At Research Square, we aim to make research communication faster, fairer, and more useful. Central to this goal is improving the quality of research communication in order to facilitate rapid communication of important scientific results. Our Methods Reporting Badge is an important step towards this goal.
Research has a reproducibility crisis
Have you ever tried to reproduce the results of a report in your area of study, only to find that the methods are incomplete or that you can’t replicate the previous results? You’re not alone. A 2016 survey of over 1,500 researchers conducted by Nature reported that more than 70% of researchers had tried and failed to reproduce another scientist’s experiments.
Repeated efforts to replicate experiments drain time, funds, and resources from productive researchers. Time spent troubleshooting these failed efforts holds back the speed of publication and keeps researchers from progressing in their careers. Research based on poorly reported studies can lead researchers down the wrong path for years to come, and treatment decisions based on the conclusions of studies with poor reporting can be harmful to society as a whole.
For science communication to be effective, the ability to reproduce experiments is essential. Yet irreproducibility has become commonplace in laboratory research. Reporting in scientific studies is broken - and it needs to be fixed.
Methods reporting standards are key
For most studies, a critical gap in communication exists between the study’s initial design and its reporting in a manuscript. Information that is critical to replicating a study’s findings is often left out. For example, the source, catalog number, and lot number of antibodies and other reagents are often incomplete - or omitted entirely. Information regarding the age, sex, and strain of research animals is often lacking, as are critical details surrounding human study participants. Even simple aspects of study design, such as the number of repeats performed for each type of experiment, are often left out in the rush to publish.
Although these details are sometimes addressed at peer review, they are easy for reviewers to miss. Reviewers are typically focused on the overarching conclusions of a manuscript and its relevance and impact in the field - not how many times the flow cytometry experiments were repeated or what the lot number of the actin antibody was. Yet these are precisely the details that are indispensable to faithfully replicating a study, the act of which has the power to either reinforce or completely invalidate even the most intriguing study. When reporting standards are addressed at peer review, the revisions necessary to improve the reporting can hold up the peer review process because re-review is needed.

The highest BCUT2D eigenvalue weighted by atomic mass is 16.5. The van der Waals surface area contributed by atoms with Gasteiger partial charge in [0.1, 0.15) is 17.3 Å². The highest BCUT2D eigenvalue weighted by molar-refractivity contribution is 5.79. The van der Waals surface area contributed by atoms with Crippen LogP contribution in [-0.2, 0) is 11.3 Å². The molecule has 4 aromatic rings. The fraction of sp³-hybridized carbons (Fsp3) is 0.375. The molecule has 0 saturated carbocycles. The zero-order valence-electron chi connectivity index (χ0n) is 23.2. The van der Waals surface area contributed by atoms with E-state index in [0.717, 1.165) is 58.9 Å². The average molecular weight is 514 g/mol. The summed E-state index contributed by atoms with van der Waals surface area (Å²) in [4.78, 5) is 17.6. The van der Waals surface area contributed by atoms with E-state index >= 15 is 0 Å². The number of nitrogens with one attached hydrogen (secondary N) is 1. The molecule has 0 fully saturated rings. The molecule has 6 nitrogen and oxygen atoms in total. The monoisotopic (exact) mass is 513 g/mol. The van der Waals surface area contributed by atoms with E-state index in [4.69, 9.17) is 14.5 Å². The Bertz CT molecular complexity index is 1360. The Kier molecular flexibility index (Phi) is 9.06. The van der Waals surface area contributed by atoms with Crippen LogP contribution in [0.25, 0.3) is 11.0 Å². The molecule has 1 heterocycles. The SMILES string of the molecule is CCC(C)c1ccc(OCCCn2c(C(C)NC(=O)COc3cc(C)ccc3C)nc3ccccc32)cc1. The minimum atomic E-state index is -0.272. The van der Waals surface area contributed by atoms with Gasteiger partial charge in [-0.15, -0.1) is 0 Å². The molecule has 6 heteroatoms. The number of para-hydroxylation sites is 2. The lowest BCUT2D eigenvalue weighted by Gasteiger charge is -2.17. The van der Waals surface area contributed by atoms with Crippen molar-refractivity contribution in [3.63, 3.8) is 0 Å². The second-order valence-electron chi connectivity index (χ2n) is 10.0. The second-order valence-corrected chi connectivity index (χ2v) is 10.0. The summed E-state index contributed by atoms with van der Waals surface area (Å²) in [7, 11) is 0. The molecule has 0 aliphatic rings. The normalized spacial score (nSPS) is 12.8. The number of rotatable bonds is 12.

The Methods Reporting Badge signals thorough reporting at the preprint stage
Our Methods Reporting assessment aims to address issues in reporting standards at an early stage - before peer review is complete. An independent assessment of reporting standards will be conducted to help you improve your manuscript - making your study clearer, more useful, and easier to review. Preprints that meet the mark are tagged with a visible badge signaling their compliance with these community-established standards, adherence to which is encouraged or required by a growing number of funders and publishers.
Our Methods Reporting Badge addresses key areas including:
- Study Design: Reporting of sample size, replication, randomization, and blinding
- Reagents and organisms: Complete information about reagents, cell lines, animals, and human study participants
- Data collection and analysis: Information regarding software and data availability
Within 3-5 business days of submitting a manuscript for a Methods Reporting Badge, our editorial team completes its evaluation and sends the author a short report with guidance on the revisions that must be made in order to be compliant with the relevant standards. Once the manuscript has been verified to meet these standards, the corresponding badge icon is displayed on the public preprint along with a detailed report that can be downloaded by any reader.